Counselling Young People in School

Counselling Young People in School

Counselling Young People in School

Counselling Young People in School

Synopsis

"Gudrun Sederhom discusses methods that she has found to be effective in dealing with the concerns that students bring to school counsellors, such as exam choices, managing homework, school leaving and choosing a career, or emotional issues such as family communication difficulties, eating disorders, depression, sexuality, pregnancy, long-term illness and drug use. She also gives guidance for professionals on studying, training and supervision, and on how to build relationships with teachers and parents." Title Summary field provided by Blackwell North America, Inc. All Rights Reserved

Excerpt

The aim of this handbook is to present the procedures I have applied in my work as a social worker and student counsellor in schools, both at the compulsory-schooling level and in high school, over a period of more than a decade. The purpose of this is, among other things, to provide useful information both to those who are beginning their careers as counsellors to young people, and to those who already have experience in the field. The handbook was written for practitioners who have been trained in counselling, such as social workers, student counsellors and psychologists, whose training is firmly based on scholarly and ethical standards.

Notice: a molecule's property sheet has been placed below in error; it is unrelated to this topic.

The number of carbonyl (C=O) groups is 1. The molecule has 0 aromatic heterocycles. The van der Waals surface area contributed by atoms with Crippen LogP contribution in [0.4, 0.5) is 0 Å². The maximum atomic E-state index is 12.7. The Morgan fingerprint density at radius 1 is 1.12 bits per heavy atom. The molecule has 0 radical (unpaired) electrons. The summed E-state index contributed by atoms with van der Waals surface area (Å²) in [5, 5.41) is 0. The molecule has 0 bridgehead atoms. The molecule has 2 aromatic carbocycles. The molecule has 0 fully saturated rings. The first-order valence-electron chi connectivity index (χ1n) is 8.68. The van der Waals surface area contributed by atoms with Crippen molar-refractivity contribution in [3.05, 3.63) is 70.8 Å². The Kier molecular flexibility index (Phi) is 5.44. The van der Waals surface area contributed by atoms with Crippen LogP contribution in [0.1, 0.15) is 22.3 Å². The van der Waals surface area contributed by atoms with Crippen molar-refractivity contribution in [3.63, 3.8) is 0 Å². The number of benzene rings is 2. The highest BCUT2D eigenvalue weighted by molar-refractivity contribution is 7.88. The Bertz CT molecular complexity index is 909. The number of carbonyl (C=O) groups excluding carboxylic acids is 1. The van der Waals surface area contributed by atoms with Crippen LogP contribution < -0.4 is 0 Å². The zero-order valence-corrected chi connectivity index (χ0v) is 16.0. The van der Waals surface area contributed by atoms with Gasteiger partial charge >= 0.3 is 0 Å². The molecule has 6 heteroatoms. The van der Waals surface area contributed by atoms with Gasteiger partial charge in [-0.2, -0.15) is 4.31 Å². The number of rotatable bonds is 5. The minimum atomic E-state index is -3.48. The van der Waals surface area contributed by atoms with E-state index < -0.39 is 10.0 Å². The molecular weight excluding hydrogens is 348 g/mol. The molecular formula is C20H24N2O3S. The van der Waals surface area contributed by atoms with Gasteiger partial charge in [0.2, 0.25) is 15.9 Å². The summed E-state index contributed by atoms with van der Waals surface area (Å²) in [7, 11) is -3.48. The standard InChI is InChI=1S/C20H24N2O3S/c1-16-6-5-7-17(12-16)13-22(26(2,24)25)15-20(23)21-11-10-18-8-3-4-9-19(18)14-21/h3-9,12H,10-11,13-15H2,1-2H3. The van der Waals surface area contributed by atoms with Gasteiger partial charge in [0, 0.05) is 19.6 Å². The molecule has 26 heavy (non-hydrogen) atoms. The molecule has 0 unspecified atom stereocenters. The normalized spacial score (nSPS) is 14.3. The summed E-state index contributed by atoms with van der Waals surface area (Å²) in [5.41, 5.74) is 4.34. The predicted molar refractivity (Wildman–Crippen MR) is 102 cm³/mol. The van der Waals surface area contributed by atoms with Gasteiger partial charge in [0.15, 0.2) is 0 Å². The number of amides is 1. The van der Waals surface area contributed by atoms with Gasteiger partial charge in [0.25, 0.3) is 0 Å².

The idea for the handbook arose partly from my teaching at the University of Iceland since 1993; I have taught procedures in school counselling, as well as supervising a number of students of social work and student counselling in work-training at the Sund High School. I have worked on development projects in student counselling for the Ministry of Education, have received many enquiries on procedure from working counsellors, and I have always felt a need to work systematically.

The procedures described here are mainly based on the so-called holistic approach, whereby the counsellor learns as much as possible about the client's circumstances in order better to understand the nature of the problem and the client's response to it. In addition, various theories of school . . .

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